Legal Hurdles to Private Equity Investment

Although the flow of foreign private equity into India has been quite steady, there continue to be several ambiguities in the legal regime relating to private equity investment. Through interviews with experts, CNBC -TV18 identifies some of the issues. These include the following:

1. Governance rights: When private equity investors acquire rights in listed companies (such as veto rights on key decisions), there is a possibility that they may acquire “control” over the company thereby triggering public offer requirements under the SEBI Takeover Regulations. This primarily arises because of an expansive interpretation of the term “control” that has been adopted by SEBI.

2. Lack of flexibility on convertible instruments: A popular instrument used for private equity in the past was convertible preference shares. However, since May 2007, preference shares with a conversion option have been treated as external commercial borrowings (ECB) necessitating onerous approvals for investment.

3. Minimum pricing norms: This prevents private equity investors from taking a stake at a discount to market price, a matter we had posted on earlier.

4. Other issues identified in the discussion are the lack of the ability of private equity funds to carry out due diligence (except in limited circumstances), which is owing to insider trading regulations prescribed by SEBI, and also the inability of private equity (or other) investors to carry out leveraged transactions (which involve leveraging the assets of the target company) in India.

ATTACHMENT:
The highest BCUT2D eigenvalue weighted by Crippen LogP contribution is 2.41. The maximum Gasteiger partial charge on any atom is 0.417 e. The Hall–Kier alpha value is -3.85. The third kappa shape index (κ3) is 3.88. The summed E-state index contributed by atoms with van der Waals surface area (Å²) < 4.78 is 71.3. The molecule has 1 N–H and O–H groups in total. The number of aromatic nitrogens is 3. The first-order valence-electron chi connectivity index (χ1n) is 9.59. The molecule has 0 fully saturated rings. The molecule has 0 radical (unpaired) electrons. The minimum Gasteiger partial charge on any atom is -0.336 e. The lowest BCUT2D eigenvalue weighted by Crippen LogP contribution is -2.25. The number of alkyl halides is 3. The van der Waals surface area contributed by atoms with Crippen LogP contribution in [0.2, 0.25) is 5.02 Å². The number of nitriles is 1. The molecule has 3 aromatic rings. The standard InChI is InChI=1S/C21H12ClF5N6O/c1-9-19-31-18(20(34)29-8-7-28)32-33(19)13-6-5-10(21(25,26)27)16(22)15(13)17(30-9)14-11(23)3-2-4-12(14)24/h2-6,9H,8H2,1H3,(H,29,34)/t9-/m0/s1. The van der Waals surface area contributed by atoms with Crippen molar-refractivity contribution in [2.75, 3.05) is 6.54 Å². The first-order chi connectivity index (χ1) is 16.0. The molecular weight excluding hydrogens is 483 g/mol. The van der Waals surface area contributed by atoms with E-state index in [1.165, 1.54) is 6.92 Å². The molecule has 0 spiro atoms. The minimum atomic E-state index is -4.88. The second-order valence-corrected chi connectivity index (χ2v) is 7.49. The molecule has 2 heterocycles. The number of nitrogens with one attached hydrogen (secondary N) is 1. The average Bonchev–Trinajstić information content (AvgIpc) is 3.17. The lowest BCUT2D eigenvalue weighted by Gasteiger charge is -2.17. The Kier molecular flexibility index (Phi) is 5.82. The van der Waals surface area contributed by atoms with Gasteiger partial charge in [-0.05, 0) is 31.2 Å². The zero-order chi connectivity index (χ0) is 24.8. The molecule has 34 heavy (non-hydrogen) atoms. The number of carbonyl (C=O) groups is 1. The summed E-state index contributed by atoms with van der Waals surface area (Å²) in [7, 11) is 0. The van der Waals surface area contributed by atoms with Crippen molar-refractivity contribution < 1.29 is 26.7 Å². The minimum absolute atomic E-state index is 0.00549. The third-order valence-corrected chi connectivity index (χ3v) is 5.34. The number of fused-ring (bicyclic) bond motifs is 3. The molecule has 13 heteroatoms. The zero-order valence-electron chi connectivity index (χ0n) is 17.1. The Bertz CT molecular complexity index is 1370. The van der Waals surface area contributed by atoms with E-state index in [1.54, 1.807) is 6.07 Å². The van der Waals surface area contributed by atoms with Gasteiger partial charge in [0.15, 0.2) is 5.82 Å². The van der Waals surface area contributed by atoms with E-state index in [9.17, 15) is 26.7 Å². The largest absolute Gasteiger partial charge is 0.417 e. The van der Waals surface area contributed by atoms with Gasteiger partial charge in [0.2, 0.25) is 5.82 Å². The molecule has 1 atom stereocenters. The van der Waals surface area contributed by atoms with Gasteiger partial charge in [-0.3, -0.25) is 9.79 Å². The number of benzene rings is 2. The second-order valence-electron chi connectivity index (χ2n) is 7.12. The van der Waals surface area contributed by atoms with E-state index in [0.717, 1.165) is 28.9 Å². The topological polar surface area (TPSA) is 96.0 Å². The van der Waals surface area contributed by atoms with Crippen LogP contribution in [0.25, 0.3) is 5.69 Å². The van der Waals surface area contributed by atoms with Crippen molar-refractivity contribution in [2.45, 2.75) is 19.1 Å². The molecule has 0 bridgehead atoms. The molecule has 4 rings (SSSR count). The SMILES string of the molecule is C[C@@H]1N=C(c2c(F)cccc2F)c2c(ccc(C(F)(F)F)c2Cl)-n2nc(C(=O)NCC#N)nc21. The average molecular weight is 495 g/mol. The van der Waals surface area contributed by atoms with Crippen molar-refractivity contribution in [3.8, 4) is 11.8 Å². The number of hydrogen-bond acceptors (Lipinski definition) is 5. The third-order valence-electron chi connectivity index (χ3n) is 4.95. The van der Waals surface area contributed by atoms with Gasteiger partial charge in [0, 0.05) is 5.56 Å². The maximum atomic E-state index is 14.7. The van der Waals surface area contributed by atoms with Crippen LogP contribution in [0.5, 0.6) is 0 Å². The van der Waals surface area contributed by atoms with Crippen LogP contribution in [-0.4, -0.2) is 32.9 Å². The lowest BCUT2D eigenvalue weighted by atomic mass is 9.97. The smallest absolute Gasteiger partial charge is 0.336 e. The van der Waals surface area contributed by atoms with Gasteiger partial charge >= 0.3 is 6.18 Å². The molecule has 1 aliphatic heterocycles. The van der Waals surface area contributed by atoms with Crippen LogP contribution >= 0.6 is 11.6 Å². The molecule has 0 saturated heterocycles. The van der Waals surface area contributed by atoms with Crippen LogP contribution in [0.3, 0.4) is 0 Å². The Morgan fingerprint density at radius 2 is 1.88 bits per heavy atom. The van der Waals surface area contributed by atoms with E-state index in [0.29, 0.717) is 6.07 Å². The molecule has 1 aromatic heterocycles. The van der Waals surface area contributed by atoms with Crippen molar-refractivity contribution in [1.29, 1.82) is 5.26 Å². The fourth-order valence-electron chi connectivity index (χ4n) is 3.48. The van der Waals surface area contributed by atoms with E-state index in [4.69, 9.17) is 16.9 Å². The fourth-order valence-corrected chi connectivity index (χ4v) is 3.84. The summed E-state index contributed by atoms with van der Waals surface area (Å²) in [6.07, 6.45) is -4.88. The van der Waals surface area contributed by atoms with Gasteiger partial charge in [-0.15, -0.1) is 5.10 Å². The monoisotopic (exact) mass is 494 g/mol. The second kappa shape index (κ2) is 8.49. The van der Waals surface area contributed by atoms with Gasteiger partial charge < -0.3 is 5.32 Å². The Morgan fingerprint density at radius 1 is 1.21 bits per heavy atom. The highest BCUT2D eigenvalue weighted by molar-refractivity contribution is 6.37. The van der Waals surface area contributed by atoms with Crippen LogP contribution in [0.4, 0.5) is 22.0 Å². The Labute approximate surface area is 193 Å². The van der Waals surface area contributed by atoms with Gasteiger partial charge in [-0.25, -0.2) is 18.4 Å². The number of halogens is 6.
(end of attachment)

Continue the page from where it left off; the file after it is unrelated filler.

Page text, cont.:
Many of these issues ultimately boil down to a single structural problem – the lack of a special regime governing private equity investors. Private equity is treated as any other form of investment and hence is subject to the same regulations that are applicable to other foreign investors (whether financial or strategic), which bring along with it associated regulatory difficulties and ambiguities. A somewhat elegant solution to this problem would be to treat private equity separately and to take into account the special features of private equity investment and to provide a separate window to such investors. Although such a separate regulatory regime for private equity funds has been contemplated in the past, no concrete steps have been taken in that direction yet. Perhaps it is time that these issues are revisited because private equity is a predominant source of funding for Indian companies seeking expansion, especially when market conditions are not necessarily opportune for capital raising from the public through IPOs.

Public Shareholding: Listed companies are required to maintain a minimum level of public shareholding in order to ensure continued listing. However, there is some ambiguity on whether such ‘public’ shareholding would cover only retail investors or whether that would include large investors such as mutual funds, foreign institutional investors, banks, high net worth individuals and similar such investors. CNBC-TV18 has a related report on this topic.

About the author

Umakanth Varottil

Umakanth Varottil is an Associate Professor at the Faculty of Law, National University of Singapore. He specializes in corporate law and governance, mergers and acquisitions and cross-border investments. Prior to his foray into academia, Umakanth was a partner at a pre-eminent law firm in India.

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